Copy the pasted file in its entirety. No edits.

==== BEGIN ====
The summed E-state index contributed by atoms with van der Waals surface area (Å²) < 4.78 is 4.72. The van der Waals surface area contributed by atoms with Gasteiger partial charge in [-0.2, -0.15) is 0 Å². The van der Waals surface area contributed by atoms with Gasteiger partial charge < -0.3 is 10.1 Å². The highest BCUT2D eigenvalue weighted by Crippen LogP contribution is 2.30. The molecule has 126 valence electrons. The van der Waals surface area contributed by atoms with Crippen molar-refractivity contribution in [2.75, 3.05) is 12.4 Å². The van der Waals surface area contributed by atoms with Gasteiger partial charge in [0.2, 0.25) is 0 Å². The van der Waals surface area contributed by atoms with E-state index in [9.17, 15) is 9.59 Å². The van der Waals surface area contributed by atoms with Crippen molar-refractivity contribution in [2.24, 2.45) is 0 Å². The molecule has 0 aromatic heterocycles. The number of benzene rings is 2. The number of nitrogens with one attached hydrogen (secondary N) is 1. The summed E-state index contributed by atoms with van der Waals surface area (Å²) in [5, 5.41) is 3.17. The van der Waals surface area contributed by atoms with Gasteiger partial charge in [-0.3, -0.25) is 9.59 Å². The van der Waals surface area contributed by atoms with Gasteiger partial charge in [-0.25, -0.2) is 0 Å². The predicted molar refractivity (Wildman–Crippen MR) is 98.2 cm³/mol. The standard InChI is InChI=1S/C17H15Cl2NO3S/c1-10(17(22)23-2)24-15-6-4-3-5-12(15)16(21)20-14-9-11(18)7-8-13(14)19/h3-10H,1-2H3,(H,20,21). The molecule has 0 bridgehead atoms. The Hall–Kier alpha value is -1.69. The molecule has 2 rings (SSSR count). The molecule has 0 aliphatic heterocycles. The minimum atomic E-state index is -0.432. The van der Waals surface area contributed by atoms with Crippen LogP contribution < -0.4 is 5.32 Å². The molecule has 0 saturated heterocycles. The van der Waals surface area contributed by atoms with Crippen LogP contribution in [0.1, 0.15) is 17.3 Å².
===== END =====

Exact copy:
The summed E-state index contributed by atoms with van der Waals surface area (Å²) < 4.78 is 4.72. The van der Waals surface area contributed by atoms with Gasteiger partial charge in [-0.2, -0.15) is 0 Å². The van der Waals surface area contributed by atoms with Gasteiger partial charge < -0.3 is 10.1 Å². The highest BCUT2D eigenvalue weighted by Crippen LogP contribution is 2.30. The molecule has 126 valence electrons. The van der Waals surface area contributed by atoms with Crippen molar-refractivity contribution in [2.75, 3.05) is 12.4 Å². The van der Waals surface area contributed by atoms with Gasteiger partial charge in [0.2, 0.25) is 0 Å². The van der Waals surface area contributed by atoms with E-state index in [9.17, 15) is 9.59 Å². The van der Waals surface area contributed by atoms with Crippen molar-refractivity contribution in [2.24, 2.45) is 0 Å². The molecule has 0 aromatic heterocycles. The number of benzene rings is 2. The number of nitrogens with one attached hydrogen (secondary N) is 1. The summed E-state index contributed by atoms with van der Waals surface area (Å²) in [5, 5.41) is 3.17. The van der Waals surface area contributed by atoms with Gasteiger partial charge in [-0.3, -0.25) is 9.59 Å². The van der Waals surface area contributed by atoms with Gasteiger partial charge in [-0.25, -0.2) is 0 Å². The predicted molar refractivity (Wildman–Crippen MR) is 98.2 cm³/mol. The standard InChI is InChI=1S/C17H15Cl2NO3S/c1-10(17(22)23-2)24-15-6-4-3-5-12(15)16(21)20-14-9-11(18)7-8-13(14)19/h3-10H,1-2H3,(H,20,21). The molecule has 0 bridgehead atoms. The Hall–Kier alpha value is -1.69. The molecule has 2 rings (SSSR count). The molecule has 0 aliphatic heterocycles. The minimum atomic E-state index is -0.432. The van der Waals surface area contributed by atoms with Crippen LogP contribution < -0.4 is 5.32 Å². The molecule has 0 saturated heterocycles. The van der Waals surface area contributed by atoms with Crippen LogP contribution in [0.1, 0.15) is 17.3 Å².